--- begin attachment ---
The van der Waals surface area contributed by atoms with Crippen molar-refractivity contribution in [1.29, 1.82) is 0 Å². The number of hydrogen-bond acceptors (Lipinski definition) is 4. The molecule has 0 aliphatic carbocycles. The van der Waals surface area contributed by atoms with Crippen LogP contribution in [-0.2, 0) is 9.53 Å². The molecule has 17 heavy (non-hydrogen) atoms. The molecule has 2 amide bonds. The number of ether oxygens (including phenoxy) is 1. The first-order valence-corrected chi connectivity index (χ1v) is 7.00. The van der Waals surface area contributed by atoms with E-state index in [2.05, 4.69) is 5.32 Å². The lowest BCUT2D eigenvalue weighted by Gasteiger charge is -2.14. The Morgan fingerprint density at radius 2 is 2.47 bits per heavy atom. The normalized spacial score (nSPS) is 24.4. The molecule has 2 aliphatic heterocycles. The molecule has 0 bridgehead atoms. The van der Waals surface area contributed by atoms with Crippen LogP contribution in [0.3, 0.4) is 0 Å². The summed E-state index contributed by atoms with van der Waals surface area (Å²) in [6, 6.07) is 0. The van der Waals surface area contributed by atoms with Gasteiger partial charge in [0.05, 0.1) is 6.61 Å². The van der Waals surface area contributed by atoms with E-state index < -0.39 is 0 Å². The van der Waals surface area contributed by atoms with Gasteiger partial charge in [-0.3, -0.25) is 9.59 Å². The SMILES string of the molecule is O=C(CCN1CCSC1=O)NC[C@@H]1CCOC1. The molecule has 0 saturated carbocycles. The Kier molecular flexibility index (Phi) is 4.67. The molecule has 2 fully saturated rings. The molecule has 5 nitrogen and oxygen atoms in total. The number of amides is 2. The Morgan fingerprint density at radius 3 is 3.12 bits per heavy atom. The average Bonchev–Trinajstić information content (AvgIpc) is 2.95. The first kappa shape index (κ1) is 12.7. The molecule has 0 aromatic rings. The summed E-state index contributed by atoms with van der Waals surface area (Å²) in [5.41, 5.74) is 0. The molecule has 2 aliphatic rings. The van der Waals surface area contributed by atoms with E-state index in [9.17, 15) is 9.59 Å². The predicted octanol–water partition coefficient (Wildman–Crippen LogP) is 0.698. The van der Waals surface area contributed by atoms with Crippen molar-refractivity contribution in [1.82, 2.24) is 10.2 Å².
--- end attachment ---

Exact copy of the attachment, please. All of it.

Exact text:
The van der Waals surface area contributed by atoms with Crippen molar-refractivity contribution in [1.29, 1.82) is 0 Å². The number of hydrogen-bond acceptors (Lipinski definition) is 4. The molecule has 0 aliphatic carbocycles. The van der Waals surface area contributed by atoms with Crippen LogP contribution in [-0.2, 0) is 9.53 Å². The molecule has 17 heavy (non-hydrogen) atoms. The molecule has 2 amide bonds. The number of ether oxygens (including phenoxy) is 1. The first-order valence-corrected chi connectivity index (χ1v) is 7.00. The van der Waals surface area contributed by atoms with E-state index in [2.05, 4.69) is 5.32 Å². The lowest BCUT2D eigenvalue weighted by Gasteiger charge is -2.14. The Morgan fingerprint density at radius 2 is 2.47 bits per heavy atom. The normalized spacial score (nSPS) is 24.4. The molecule has 2 aliphatic heterocycles. The molecule has 0 bridgehead atoms. The van der Waals surface area contributed by atoms with Crippen LogP contribution in [0.3, 0.4) is 0 Å². The summed E-state index contributed by atoms with van der Waals surface area (Å²) in [6, 6.07) is 0. The van der Waals surface area contributed by atoms with Gasteiger partial charge in [0.05, 0.1) is 6.61 Å². The van der Waals surface area contributed by atoms with E-state index < -0.39 is 0 Å². The van der Waals surface area contributed by atoms with Gasteiger partial charge in [-0.3, -0.25) is 9.59 Å². The SMILES string of the molecule is O=C(CCN1CCSC1=O)NC[C@@H]1CCOC1. The molecule has 0 saturated carbocycles. The Kier molecular flexibility index (Phi) is 4.67. The molecule has 2 fully saturated rings. The molecule has 5 nitrogen and oxygen atoms in total. The number of amides is 2. The Morgan fingerprint density at radius 3 is 3.12 bits per heavy atom. The average Bonchev–Trinajstić information content (AvgIpc) is 2.95. The first kappa shape index (κ1) is 12.7. The molecule has 0 aromatic rings. The summed E-state index contributed by atoms with van der Waals surface area (Å²) in [5.41, 5.74) is 0. The molecule has 2 aliphatic rings. The van der Waals surface area contributed by atoms with E-state index in [9.17, 15) is 9.59 Å². The predicted octanol–water partition coefficient (Wildman–Crippen LogP) is 0.698. The van der Waals surface area contributed by atoms with Crippen molar-refractivity contribution in [1.82, 2.24) is 10.2 Å².